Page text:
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A Mini Master Class On Avant-Garde Composer Donald Martino15:31
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American Music Festival held at New England Conservatory in 1975. Lorna Cooke deVaron, conductor of the NEC chorus, Donald Martino, chairman of the composition department and composer of the 'Paradiso Choruses' and Richard Pittman, conductor of the NEC repertory orchestra. (New England Conservatory/Flickr)
American Music Festival held at New England Conservatory in 1975. Lorna Cooke deVaron, conductor of the NEC chorus, Donald Martino, chairman of the composition department and composer of the 'Paradiso Choruses' and Richard Pittman, conductor of the NEC repertory orchestra. (New England Conservatory/Flickr)
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Boston Conservatory's New Music Festival begins Thursday. Featured this year — the works of two celebrated composers of American avant-garde music. George Crumb and Donald Martino.

Martino died suddenly in 2005. He composed new music right until the last day of his life. Martino was the beloved head of the composition department at New England Conservatory from 1969 to 1981, and in 1974 he won the Pulitzer Prize. The New York Times called his work "alluring" and "full of rhapsodic freedom, Romantic expressivity, and lucid textures," all qualities Eric Hewitt knows well.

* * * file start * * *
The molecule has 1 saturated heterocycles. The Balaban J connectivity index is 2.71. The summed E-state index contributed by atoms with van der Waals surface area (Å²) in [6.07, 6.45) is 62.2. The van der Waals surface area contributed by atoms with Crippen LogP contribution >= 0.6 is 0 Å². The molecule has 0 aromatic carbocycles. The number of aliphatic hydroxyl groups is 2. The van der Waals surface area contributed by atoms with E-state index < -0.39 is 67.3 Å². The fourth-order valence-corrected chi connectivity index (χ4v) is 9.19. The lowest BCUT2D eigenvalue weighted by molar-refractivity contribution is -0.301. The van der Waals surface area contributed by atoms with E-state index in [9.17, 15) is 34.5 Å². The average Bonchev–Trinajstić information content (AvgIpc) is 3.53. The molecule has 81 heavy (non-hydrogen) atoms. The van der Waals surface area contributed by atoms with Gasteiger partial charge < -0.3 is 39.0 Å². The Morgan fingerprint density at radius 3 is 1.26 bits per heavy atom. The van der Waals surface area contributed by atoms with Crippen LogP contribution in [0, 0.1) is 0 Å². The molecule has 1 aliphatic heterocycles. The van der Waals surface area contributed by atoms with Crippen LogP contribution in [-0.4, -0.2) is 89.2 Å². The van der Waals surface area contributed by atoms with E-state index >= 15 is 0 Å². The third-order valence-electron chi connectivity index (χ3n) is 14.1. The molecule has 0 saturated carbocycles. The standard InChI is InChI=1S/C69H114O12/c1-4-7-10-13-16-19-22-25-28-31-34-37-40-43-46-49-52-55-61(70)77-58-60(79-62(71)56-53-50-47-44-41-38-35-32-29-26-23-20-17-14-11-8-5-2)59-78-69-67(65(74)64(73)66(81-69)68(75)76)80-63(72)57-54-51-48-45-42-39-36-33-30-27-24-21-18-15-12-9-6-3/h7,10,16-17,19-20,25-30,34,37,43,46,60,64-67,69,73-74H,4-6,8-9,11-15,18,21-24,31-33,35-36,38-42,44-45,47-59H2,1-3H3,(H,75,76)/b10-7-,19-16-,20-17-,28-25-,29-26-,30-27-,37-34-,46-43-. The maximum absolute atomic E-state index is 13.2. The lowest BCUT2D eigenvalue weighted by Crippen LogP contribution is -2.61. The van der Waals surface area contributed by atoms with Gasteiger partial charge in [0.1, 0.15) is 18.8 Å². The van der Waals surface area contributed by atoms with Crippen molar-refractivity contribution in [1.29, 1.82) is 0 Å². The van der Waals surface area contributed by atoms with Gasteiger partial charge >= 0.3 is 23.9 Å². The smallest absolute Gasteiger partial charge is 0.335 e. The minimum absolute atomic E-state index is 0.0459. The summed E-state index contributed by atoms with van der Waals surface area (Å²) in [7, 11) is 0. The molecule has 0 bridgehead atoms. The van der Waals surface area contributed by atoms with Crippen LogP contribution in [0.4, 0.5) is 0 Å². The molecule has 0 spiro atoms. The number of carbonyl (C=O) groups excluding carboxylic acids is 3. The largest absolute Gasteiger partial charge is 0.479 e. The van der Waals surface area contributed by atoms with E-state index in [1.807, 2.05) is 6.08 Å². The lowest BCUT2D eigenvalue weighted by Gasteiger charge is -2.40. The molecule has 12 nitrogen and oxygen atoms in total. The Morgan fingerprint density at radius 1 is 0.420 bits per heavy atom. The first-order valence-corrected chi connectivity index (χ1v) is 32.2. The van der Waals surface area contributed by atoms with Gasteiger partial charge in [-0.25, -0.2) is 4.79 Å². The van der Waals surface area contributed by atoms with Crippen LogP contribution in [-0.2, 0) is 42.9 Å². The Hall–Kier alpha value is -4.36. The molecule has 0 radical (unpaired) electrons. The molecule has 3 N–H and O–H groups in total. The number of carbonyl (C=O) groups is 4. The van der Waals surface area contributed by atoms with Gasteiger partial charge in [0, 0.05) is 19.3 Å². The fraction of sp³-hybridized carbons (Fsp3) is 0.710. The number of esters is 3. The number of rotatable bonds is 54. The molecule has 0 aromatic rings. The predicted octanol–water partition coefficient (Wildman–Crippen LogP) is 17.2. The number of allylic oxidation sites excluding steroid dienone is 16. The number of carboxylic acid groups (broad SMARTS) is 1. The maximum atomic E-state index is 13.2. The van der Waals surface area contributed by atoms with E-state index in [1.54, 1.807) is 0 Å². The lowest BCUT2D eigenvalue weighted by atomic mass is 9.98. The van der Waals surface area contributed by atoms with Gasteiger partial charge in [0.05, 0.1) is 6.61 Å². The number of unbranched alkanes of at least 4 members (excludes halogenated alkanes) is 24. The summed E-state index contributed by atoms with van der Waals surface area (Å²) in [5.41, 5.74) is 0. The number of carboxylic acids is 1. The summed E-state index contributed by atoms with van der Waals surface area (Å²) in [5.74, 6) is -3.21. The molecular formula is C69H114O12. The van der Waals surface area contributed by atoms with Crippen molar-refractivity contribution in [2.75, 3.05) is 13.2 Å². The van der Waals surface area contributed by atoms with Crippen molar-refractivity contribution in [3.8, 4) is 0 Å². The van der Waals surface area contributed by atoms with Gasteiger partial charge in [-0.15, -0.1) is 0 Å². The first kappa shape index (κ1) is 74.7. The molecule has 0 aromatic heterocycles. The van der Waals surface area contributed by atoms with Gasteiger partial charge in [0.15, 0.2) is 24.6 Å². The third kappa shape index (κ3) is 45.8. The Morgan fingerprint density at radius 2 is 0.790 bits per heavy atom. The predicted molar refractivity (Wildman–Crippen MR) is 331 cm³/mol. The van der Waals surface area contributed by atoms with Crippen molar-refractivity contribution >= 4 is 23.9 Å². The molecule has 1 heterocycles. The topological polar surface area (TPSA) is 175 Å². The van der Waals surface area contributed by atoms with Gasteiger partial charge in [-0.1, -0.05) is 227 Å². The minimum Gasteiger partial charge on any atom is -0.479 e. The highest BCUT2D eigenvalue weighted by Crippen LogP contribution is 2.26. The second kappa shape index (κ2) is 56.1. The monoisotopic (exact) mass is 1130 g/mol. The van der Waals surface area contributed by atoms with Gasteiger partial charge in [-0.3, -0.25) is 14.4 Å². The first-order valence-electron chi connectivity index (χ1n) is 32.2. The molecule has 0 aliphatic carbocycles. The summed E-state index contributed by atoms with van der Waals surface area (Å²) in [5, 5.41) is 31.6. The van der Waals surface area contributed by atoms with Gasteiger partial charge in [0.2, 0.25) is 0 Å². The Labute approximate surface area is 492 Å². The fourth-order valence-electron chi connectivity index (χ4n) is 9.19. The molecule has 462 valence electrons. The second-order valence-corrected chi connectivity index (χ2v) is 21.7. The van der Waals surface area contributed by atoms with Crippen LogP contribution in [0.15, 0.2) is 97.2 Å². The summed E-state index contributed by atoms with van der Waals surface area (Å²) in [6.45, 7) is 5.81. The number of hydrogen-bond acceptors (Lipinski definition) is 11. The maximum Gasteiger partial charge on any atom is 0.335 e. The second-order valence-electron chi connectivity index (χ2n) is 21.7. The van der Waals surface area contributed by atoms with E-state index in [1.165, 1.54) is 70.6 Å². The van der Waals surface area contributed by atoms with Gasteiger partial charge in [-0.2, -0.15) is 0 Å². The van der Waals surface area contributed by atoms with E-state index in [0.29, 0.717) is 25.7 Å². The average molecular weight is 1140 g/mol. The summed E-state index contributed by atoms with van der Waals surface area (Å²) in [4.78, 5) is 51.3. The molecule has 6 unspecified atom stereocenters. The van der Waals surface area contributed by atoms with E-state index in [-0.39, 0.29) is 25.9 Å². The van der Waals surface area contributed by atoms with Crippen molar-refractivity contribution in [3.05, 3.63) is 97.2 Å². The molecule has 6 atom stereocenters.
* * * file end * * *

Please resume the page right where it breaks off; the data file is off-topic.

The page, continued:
Hewitt is artistic director of the New Music Festival and in 1998, he was a student at New England Conservatory when he encountered Martino and his vision for 12-tone music.

"I remember the experience very distinctly," says Hewitt. "As I finished the concerto, which is 22 or 23 minutes long in three unbroken movements, and is quite a tour de force physically and emotionally for us as instrumentalists. The work ended, and I looked at Don and so did everybody else in our saxophone master class and I remember he looked up and said, 'Great, let’s get you a date.' I found that rather hysterical because Don's music is incredibly detail oriented. Don would often have three or four aesthetic markings on single notes...This went on for the 18 pages of my solo part and for the 22 minutes of the concerto."

The avant-garde are, by definition, artists ahead of their time. Have the rest of us — not so versed in Martino's chromaticisms and atonal harmonic language — caught up?

Guest

Eric Hewitt, artistic director of Boston Conservatory's New Music Festival. He's also professor of saxophones, orchestral studies and chamber music. He tweets @EricAlexHewitt.

More

The Boston Globe: Donald Martino, 74, Pulitzer-Winning Composer, Teacher At Local Colleges

  • "Mr. Martino was a prominent presence in Boston's musical life since he began teaching at New England Conservatory in 1969. In 1980, he took a post at Brandeis University, and from 1983 until his retirement from teaching in 1993 he taught at Harvard University."

The New York Times: Unraveling The Knots Of The 12 Tones

  • "Mention 12-tone music to younger people and fledgling concertgoers, and for the most part they draw a blank. They don’t know 12-tone from 'Ocean’s 12.' They just know what contemporary music they like and don’t like."

This segment aired on February 4, 2016.

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